White House press secretary Karine Jean-Pierre made history on Friday, becoming the first Biden administration official to rack up multiple Hatch Act violations.
Jean-Pierre and her deputy, Andrew Bates, violated the longstanding federal ethics law with their June 14 statements denouncing "MAGA Republicans," the Office of Special Counsel found. The Hatch Act bars federal officials from making political statements in their capacity as government employees. Jean-Pierre and Bates made the incriminating statements just one week after the office ruled the press secretary's use of the phrase "MAGA" in the leadup to the 2022 midterm elections had also violated the Hatch Act.
"On June 14, 2023, both Ms. Jean-Pierre and Mr. Bates used MAGA in official communications," Hatch Act Unit chief Ana Galindo-Marrone said in a letter first reported Friday by NBC News. "We recognize that these actions were contrary to our June 7 warning letter and advisory opinion."
Jean-Pierre openly challenged the Office of Special Counsel's June 7 warning before committing her second Hatch Act violation, claiming during a press briefing that White House officials had "given the sign-off to use" the MAGA phrase. Despite its initial warning that future violations would be a "knowing and willful violation of the law," the Office of Special Counsel declined to punish Jean-Pierre for her repeat violation, saying she has since stayed true to the letter of the law.
"We have no evidence that either Ms. Jean-Pierre or Mr. Bates has used MAGA in an official capacity since June 14," Galindo-Marrone said in her most recent letter. "Therefore, because we have reason to believe that White House officials are abiding by OSC's warnings and advisory opinion, we are not [pursuing] disciplinary action at this time and are closing these matters."
A White House official told NBC News that the Biden administration takes the law seriously and upholds the Hatch Act, which safeguards taxpayer funds from influencing elections. But the facts show that the Biden administration has a sordid history with the ethics law.
The Office of Special Counsel found that Jean-Pierre's predecessor, former White House press secretary Jen Psaki, violated the law when she endorsed Virginia Democrat Terry McAuliffe's gubernatorial campaign during a White House press briefing in 2021. President Joe Biden's former chief of staff Ron Klain also violated the act when he retweeted a message from a left-wing political action committee in May 2022.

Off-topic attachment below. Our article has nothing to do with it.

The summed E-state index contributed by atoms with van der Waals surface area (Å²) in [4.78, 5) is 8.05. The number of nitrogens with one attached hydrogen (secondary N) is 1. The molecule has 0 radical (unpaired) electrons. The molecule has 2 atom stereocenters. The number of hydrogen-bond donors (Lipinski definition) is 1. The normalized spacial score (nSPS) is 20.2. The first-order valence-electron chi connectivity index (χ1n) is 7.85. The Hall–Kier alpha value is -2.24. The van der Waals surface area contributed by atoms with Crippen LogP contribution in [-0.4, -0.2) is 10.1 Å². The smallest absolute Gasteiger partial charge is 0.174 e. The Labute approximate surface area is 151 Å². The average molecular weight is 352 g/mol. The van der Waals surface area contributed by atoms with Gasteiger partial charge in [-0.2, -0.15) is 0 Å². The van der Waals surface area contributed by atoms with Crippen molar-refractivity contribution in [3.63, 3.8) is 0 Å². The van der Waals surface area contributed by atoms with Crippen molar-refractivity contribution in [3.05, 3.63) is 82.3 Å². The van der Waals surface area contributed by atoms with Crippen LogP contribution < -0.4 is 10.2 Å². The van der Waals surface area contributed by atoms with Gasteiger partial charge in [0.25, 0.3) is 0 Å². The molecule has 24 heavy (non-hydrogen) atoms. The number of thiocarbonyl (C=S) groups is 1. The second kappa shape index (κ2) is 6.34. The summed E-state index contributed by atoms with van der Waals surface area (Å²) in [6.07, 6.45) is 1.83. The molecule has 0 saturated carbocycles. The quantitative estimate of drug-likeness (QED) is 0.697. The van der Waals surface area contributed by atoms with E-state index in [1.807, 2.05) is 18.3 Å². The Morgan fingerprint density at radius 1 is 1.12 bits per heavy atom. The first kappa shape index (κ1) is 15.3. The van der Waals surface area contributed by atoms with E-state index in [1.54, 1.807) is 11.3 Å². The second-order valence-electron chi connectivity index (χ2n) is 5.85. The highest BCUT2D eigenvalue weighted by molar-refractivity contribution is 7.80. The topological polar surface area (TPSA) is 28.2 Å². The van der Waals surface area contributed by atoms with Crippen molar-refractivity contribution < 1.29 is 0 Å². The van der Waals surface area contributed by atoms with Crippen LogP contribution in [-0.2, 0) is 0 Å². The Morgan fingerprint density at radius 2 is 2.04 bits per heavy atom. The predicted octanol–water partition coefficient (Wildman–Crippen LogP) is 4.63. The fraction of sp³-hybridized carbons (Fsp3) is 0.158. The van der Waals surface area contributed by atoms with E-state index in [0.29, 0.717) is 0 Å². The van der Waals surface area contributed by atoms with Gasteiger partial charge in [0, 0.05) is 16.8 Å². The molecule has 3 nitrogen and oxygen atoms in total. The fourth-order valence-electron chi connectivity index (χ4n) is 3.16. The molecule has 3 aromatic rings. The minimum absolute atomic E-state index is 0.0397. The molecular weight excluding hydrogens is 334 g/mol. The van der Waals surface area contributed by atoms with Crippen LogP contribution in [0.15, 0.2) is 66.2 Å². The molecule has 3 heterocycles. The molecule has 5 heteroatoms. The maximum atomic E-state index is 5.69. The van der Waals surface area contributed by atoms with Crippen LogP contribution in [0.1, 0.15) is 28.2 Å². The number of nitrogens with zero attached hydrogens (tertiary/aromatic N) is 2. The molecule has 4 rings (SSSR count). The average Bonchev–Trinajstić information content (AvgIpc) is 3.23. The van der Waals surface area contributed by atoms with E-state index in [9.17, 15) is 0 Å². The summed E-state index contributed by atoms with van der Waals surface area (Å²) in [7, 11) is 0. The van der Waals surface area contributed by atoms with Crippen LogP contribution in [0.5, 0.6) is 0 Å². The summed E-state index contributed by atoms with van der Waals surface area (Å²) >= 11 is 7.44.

Authorities determined in April that Health and Human Services Secretary Xavier Becerra "crossed the line" and violated the Hatch Act when he praised Sen. Alex Padilla (D., Calif.) during a taxpayer-funded event before the 2022 elections. And Energy Secretary Jennifer Granholm violated the law when she praised the Democratic Party during a 2021 interview with Marie Claire magazine.
The Office of Special Counsel declined to charge any of the Biden administration officials with a crime. It's a far cry from the office's response to former Housing and Urban Development official Lynne Patton, a Trump appointee who was charged with violating the Hatch Act for her participation in a Republican National Convention video about subpar public housing conditions. The Office of Special Counsel in 2021 levied a $1,000 fine on Patton and barred her from future federal employment.
Though the Biden administration is willing to violate the Hatch Act when doing so serves its political goals, White House officials frequently hide behind the law to avoid answering tough questions from the press. Most notably, Bates said the Hatch Act prohibited him from answering questions about the possibility that Hunter Biden was responsible for a baggie of cocaine found in the White House in July.
Protect the Public's Trust, a conservative watchdog group that filed Hatch Act complaints against Jean-Pierre, said the Office of Special Counsel's refusal to enforce the law against repeat offenders indicates they believe "certain officials are above the law."
"More broadly, the office's repeated lack of enforcement in recent years is likely to contribute to the perceptions both that the Hatch Act need not be taken seriously by officials and that the Office of Special Counsel could more aptly be considered the Office of Selective Enforcement," Protect the Public's Trust director Michael Chamberlain said Friday.
The White House did not return a request for comment.